Helleborus × hybridus 'Double Ellen Picotee'

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Helleborus × hybridus 'Double Ellen Picotee'

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9cm pot £9.99
in stock
Quantity 1 Plus Minus
<ul><br><li><b>Position:</b> partial shade<li><b>Soil:</b> heavy, neutral to alkaline soil<li><b>Rate of growth:</b> average<li><b> Flowering period:</b> February to April<li><b>Hardiness:</b> fully hardy<br><br>Each creamy white petal is variably spotted, and edged with a deep plum-pink, thus creating delightful bi-coloured flowers, which appear in loose cymes. If left undisturbed in the border, the evergreen foliage will form dense, slowly expanding clumps.<br><br><li><b>Garden care:</b> Add lots of well-rotted leaf mould or organic matter to the planting hole. Cut the old leaves back down to the ground in January or February as this will show off the new emerging flowers to best effect. It will also help to get rid of foliar diseases such as Hellebore leaf spot. Apply a generous 5-7cm (2-3in) mulch of well-rotted organic matter around the base of the plant in autumn and provide a top-dressing of general fertiliser each spring. Cut off the seed heads to prevent inferior seedlings colonising.<br><br></li></ul>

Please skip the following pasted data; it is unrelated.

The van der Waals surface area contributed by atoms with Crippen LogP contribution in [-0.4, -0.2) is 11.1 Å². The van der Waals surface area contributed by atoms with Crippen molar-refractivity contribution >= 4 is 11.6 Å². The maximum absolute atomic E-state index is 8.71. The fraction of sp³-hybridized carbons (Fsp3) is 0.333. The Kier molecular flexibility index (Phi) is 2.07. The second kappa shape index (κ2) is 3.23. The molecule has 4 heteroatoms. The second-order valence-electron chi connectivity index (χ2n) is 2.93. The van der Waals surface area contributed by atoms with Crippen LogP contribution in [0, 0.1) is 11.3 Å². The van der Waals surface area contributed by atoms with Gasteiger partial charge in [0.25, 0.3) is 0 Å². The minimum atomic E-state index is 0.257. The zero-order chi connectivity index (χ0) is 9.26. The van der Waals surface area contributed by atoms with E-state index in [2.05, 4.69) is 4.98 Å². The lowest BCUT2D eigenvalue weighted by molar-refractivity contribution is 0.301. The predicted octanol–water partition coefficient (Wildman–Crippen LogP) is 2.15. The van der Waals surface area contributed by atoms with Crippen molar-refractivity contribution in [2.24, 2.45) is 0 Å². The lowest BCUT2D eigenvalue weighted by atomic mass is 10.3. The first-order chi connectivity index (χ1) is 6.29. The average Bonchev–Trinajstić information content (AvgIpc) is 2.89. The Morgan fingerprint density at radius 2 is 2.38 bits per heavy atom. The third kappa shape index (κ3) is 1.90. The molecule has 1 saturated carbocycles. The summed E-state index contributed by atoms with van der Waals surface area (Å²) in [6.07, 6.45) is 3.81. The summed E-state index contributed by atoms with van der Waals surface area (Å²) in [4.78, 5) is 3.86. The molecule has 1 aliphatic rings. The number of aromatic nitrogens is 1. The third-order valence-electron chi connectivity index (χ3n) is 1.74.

• Harmful if eaten/skin irritant


  • Position: partial shade
  • Soil: heavy, neutral to alkaline soil
  • Rate of growth: average
  • Flowering period: February to April
  • Hardiness: fully hardy

    Each creamy white petal is variably spotted, and edged with a deep plum-pink, thus creating delightful bi-coloured flowers, which appear in loose cymes. If left undisturbed in the border, the evergreen foliage will form dense, slowly expanding clumps.

  • Garden care: Add lots of well-rotted leaf mould or organic matter to the planting hole. Cut the old leaves back down to the ground in January or February as this will show off the new emerging flowers to best effect. It will also help to get rid of foliar diseases such as Hellebore leaf spot. Apply a generous 5-7cm (2-3in) mulch of well-rotted organic matter around the base of the plant in autumn and provide a top-dressing of general fertiliser each spring. Cut off the seed heads to prevent inferior seedlings colonising.

  • Harmful if eaten/skin irritant
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